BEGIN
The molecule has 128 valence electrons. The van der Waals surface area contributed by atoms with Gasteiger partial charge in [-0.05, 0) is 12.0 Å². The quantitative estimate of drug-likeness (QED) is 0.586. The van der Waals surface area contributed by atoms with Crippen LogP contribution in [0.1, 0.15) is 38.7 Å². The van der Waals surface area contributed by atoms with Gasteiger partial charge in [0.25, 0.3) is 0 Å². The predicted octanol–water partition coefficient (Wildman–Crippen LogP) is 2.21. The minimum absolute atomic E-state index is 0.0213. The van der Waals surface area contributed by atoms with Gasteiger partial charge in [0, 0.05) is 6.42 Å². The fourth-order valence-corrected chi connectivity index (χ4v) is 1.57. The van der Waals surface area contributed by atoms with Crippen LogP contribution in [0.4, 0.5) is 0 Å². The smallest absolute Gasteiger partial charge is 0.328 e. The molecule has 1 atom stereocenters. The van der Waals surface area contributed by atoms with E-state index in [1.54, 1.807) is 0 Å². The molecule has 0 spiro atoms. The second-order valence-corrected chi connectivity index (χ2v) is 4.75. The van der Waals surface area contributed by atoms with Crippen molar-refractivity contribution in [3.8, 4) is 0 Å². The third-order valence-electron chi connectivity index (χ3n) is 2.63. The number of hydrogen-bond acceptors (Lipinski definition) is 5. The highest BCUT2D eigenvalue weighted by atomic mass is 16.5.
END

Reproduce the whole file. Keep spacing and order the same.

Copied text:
The molecule has 128 valence electrons. The van der Waals surface area contributed by atoms with Gasteiger partial charge in [-0.05, 0) is 12.0 Å². The quantitative estimate of drug-likeness (QED) is 0.586. The van der Waals surface area contributed by atoms with Crippen LogP contribution in [0.1, 0.15) is 38.7 Å². The van der Waals surface area contributed by atoms with Gasteiger partial charge in [0.25, 0.3) is 0 Å². The predicted octanol–water partition coefficient (Wildman–Crippen LogP) is 2.21. The minimum absolute atomic E-state index is 0.0213. The van der Waals surface area contributed by atoms with Gasteiger partial charge in [0, 0.05) is 6.42 Å². The fourth-order valence-corrected chi connectivity index (χ4v) is 1.57. The van der Waals surface area contributed by atoms with Crippen LogP contribution in [0.4, 0.5) is 0 Å². The smallest absolute Gasteiger partial charge is 0.328 e. The molecule has 1 atom stereocenters. The van der Waals surface area contributed by atoms with E-state index in [1.54, 1.807) is 0 Å². The molecule has 0 spiro atoms. The second-order valence-corrected chi connectivity index (χ2v) is 4.75. The van der Waals surface area contributed by atoms with Crippen molar-refractivity contribution in [3.8, 4) is 0 Å². The third-order valence-electron chi connectivity index (χ3n) is 2.63. The number of hydrogen-bond acceptors (Lipinski definition) is 5. The highest BCUT2D eigenvalue weighted by atomic mass is 16.5.